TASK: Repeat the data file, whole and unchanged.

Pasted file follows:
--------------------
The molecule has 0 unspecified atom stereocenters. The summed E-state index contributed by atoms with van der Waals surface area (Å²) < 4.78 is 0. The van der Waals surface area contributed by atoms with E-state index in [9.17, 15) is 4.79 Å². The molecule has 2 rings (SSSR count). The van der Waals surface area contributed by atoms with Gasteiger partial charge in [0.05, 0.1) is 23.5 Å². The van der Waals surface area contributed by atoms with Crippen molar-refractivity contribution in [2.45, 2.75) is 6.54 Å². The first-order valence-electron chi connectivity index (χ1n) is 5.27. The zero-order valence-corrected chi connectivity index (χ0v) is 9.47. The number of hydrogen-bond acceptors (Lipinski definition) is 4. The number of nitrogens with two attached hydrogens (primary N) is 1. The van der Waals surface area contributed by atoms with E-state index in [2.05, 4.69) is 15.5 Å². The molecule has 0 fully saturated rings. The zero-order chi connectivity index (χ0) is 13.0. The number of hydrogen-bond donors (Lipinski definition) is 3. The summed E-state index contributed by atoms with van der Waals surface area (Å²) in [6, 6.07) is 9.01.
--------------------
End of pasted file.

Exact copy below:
The molecule has 0 unspecified atom stereocenters. The summed E-state index contributed by atoms with van der Waals surface area (Å²) < 4.78 is 0. The van der Waals surface area contributed by atoms with E-state index in [9.17, 15) is 4.79 Å². The molecule has 2 rings (SSSR count). The van der Waals surface area contributed by atoms with Gasteiger partial charge in [0.05, 0.1) is 23.5 Å². The van der Waals surface area contributed by atoms with Crippen molar-refractivity contribution in [2.45, 2.75) is 6.54 Å². The first-order valence-electron chi connectivity index (χ1n) is 5.27. The zero-order valence-corrected chi connectivity index (χ0v) is 9.47. The number of hydrogen-bond acceptors (Lipinski definition) is 4. The number of nitrogens with two attached hydrogens (primary N) is 1. The van der Waals surface area contributed by atoms with E-state index in [2.05, 4.69) is 15.5 Å². The molecule has 0 fully saturated rings. The zero-order chi connectivity index (χ0) is 13.0. The number of hydrogen-bond donors (Lipinski definition) is 3. The summed E-state index contributed by atoms with van der Waals surface area (Å²) in [6, 6.07) is 9.01.